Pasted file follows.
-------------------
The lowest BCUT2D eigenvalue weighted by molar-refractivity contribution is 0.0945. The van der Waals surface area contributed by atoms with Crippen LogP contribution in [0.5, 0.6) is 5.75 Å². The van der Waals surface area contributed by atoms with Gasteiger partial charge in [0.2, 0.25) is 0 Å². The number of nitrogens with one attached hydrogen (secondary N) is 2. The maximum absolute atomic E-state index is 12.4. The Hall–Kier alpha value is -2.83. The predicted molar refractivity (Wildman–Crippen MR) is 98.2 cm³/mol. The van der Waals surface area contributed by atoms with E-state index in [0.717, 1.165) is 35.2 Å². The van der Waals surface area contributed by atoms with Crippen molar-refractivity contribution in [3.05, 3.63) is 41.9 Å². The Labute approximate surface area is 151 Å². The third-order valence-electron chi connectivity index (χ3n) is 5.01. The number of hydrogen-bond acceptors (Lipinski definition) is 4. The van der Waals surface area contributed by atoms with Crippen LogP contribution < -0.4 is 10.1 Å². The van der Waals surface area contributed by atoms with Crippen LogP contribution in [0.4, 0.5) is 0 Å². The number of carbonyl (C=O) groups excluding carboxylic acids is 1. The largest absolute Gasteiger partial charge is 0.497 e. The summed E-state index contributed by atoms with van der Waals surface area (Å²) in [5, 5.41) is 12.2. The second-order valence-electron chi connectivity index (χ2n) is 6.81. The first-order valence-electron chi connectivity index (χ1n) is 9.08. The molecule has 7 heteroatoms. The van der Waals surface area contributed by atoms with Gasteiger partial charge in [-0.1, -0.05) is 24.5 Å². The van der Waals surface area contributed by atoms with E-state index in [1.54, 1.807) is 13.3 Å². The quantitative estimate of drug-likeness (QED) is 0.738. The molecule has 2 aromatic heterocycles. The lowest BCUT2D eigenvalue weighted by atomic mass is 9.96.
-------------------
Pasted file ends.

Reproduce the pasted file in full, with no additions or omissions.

The lowest BCUT2D eigenvalue weighted by molar-refractivity contribution is 0.0945. The van der Waals surface area contributed by atoms with Crippen LogP contribution in [0.5, 0.6) is 5.75 Å². The van der Waals surface area contributed by atoms with Gasteiger partial charge in [0.2, 0.25) is 0 Å². The number of nitrogens with one attached hydrogen (secondary N) is 2. The maximum absolute atomic E-state index is 12.4. The Hall–Kier alpha value is -2.83. The predicted molar refractivity (Wildman–Crippen MR) is 98.2 cm³/mol. The van der Waals surface area contributed by atoms with E-state index in [0.717, 1.165) is 35.2 Å². The van der Waals surface area contributed by atoms with Crippen molar-refractivity contribution in [3.05, 3.63) is 41.9 Å². The Labute approximate surface area is 151 Å². The third-order valence-electron chi connectivity index (χ3n) is 5.01. The number of hydrogen-bond acceptors (Lipinski definition) is 4. The van der Waals surface area contributed by atoms with Crippen LogP contribution < -0.4 is 10.1 Å². The van der Waals surface area contributed by atoms with Crippen LogP contribution in [0.4, 0.5) is 0 Å². The number of carbonyl (C=O) groups excluding carboxylic acids is 1. The largest absolute Gasteiger partial charge is 0.497 e. The summed E-state index contributed by atoms with van der Waals surface area (Å²) in [5, 5.41) is 12.2. The second-order valence-electron chi connectivity index (χ2n) is 6.81. The first-order valence-electron chi connectivity index (χ1n) is 9.08. The molecule has 7 heteroatoms. The van der Waals surface area contributed by atoms with Gasteiger partial charge in [-0.1, -0.05) is 24.5 Å². The van der Waals surface area contributed by atoms with E-state index in [1.54, 1.807) is 13.3 Å². The quantitative estimate of drug-likeness (QED) is 0.738. The molecule has 2 aromatic heterocycles. The lowest BCUT2D eigenvalue weighted by atomic mass is 9.96.